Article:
United States Department of Agriculture
Agricultural Research Service
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Slovenia proposed a ‘World Bee Day’ for May 20 to the United Nations, timed just ahead of the US National Pollinator Month (June) and the National Pollinator Week of June 20-26, and the US World Honey Bee Day on August 20. While the request awaited passage by the UN, the Embassy of Slovenia and the Delegation of the European Union to the United States invited Dr. Jay Evans, Research Leader at the ARS Bee Research Lab in Beltsville Maryland, to serve as a panelist for the Delegation’s ‘Conversations in Culture Series’, a monthly series on diverse topics. The panel was held as part of the European Month of Culture, an annual festival of events that includes participation by the EU Delegation, all 28 Member States and several major US educational and cultural institutions.
A joint ARS and Agricultural Research Council (ARC-South Africa) delegation visited two of four Feed the Future (FtF)-USDA Livestock Improvement Project Community Based Breeding Program (CBBP) sites in Lower Shire, Malawi. CBBPs develop breeding programs directly with small-holder farmers; as part of the African Goat Improvement Network (AGIN), which is a product of the ARS FtF Livestock Project. AGIN is a network of livestock, genetic, and international development and policy experts. The AGIN Model is a novel approach to sustainable livestock improvement in developing countries, integrating direct input and training of farmers, extension, genetics, livestock and international development experts to build sustainable animal genetic improvement to enhance human, livestock and economic health in the community. More information on the FtF-USDA Livestock Improvement Project, and the AGIN can be found at www.ars.usda.gov/AGIN.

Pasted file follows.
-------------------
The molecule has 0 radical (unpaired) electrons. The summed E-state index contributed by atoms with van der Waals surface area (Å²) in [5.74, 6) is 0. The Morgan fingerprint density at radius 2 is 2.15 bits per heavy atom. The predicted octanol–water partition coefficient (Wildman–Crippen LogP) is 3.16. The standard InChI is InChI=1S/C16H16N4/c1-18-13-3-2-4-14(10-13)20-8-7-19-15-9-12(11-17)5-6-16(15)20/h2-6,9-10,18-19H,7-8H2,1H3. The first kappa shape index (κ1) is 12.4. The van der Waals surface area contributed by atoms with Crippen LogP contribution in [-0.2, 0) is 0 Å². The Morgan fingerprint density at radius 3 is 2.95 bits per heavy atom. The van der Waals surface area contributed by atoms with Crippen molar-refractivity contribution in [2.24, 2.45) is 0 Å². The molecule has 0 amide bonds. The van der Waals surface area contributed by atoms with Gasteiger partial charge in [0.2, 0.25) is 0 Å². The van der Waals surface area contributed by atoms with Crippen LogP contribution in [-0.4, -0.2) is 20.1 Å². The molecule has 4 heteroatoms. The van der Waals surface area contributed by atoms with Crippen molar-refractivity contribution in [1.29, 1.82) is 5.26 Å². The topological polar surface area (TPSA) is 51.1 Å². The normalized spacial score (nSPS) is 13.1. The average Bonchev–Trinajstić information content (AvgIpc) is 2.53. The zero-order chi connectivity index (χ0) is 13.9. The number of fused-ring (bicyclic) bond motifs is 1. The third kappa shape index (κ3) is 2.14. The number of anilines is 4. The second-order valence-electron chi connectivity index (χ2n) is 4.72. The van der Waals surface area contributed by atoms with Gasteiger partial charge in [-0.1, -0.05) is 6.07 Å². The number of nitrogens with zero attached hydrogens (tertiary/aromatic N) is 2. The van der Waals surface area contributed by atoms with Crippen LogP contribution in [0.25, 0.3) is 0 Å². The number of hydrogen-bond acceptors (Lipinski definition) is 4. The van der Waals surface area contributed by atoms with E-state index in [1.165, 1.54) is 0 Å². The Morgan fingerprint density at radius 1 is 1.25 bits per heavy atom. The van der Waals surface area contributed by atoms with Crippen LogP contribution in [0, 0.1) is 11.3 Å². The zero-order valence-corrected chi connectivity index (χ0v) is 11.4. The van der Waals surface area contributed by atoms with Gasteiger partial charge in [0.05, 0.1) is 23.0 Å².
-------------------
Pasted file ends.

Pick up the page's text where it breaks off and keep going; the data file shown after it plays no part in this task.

The fourth meeting of the African Goat Improvement Network (AGIN) was hosted at the Food and Agriculture Organization (FAO) of the United Nations in Rome, Italy February 22-24, 2016. AGIN was established by the Feed the Future (FtF) - ARS Livestock Improvement Project. Forty-three participants from 17 countries, representing government and university researchers, international development experts, and post docs and graduate students attended, including representatives from USAID in DC, and the mission in Rome. Specific outcomes include a strategic plan to implement, test, and evaluate a novel approach to livestock development focused on long-term, sustainable solutions via integration of 1) Community Based Breeding Programs (CBBP, i.e. developing breeding criteria and programs directly with small-holder farmers), 2) application of modern genomics and genetic tools based on farmer input for use within the CBBPs, and 3) multi-level networking and capacity building. An AGIN listserv and resources website (www.ars.usda.gov/AGIN) have been created to facilitate knowledge and resource sharing, support and collaboration.